For Twelfth Night in Regency England, the custom of choosing a king and queen from whomever got the bean and pea in the twelfth-cake evolved into choosing characters out of a hat to pretend to be for the evening, a sort of masquerade. In some cases, they wore masks and the person was required to remain in character the entire night. Sounds like fun to me.
One Mardi Gras custom that New Orleanians have in common with the people of Regency England is that of the King Cake. In the Regency it was served on Twelfth Night (January 5th), the night before Epiphany (January 6th), but in New Orleans it’s served on Epiphany/Kings’ Day (or as it’s called in some Catholic countries, Three Kings’ Day, for the Three Wise Men). In both Regency England and modern-day New Orleans, the cakes have something hidden inside—a bean or a coin for Twelfth Night cakes and a plastic baby for King Cakes. If you get the slice of a Twelfth Night cake containing the bean or coin, you’re designated king for the party. If you get the baby in a New Orleans King Cake, you have to bring King Cake to the next party (in offices, someone generally brings a King Cake every Friday, and sometimes every day, beginning on January 6th and going until Mardi Gras!). After Mardi Gras comes Ash Wednesday, the beginning of Lent. As you might imagine, after living in New Orleans for years, I felt quite at home with Regency England’s celebration of Twelfth Night and Epiphany!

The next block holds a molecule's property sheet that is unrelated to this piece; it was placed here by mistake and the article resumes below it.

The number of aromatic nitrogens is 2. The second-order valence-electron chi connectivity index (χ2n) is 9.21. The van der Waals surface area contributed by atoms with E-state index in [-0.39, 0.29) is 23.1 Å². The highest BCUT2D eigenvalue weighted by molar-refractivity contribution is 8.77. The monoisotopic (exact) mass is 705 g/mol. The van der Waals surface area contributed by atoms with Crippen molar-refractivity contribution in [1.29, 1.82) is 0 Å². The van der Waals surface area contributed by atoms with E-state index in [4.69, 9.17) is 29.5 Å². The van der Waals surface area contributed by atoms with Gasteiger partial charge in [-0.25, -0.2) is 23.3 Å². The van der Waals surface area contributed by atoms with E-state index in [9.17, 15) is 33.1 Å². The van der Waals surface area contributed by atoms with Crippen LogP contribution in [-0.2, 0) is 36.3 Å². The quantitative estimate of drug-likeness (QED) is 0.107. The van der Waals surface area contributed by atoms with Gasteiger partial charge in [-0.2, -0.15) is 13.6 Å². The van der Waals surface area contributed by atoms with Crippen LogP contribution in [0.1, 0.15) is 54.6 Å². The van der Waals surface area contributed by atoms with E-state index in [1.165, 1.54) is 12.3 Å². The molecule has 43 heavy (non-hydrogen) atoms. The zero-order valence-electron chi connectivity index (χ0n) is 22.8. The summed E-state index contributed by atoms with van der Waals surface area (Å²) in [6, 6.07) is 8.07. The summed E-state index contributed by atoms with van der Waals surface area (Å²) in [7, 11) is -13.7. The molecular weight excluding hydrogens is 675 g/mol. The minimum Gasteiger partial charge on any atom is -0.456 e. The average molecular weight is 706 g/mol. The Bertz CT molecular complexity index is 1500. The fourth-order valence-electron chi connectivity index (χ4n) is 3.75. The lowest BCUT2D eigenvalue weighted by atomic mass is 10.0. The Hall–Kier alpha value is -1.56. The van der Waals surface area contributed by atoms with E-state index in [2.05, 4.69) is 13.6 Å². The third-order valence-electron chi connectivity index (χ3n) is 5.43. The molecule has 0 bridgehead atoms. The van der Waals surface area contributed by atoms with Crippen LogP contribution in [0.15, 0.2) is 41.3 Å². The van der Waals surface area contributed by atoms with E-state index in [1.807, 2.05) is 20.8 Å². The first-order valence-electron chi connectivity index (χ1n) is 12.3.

The term “Boxing Day” actually shows up during our period, but the concept of giving a “box” to the poor or to those in service began much earlier, at least as far back as the Middle Ages. I read an account from the mid-18th century that described a man with a comfortable income giving anywhere from a shilling to a half-a-crown to servants and several merchants he had dealings with. On a large estate, the owner might give boxes of food and other gifts to each tenant and servant. It mirrors the American practice of offering Christmas gifts to public servants or business associates, except that in countries which practice it, it occurs the day AFTER Christmas.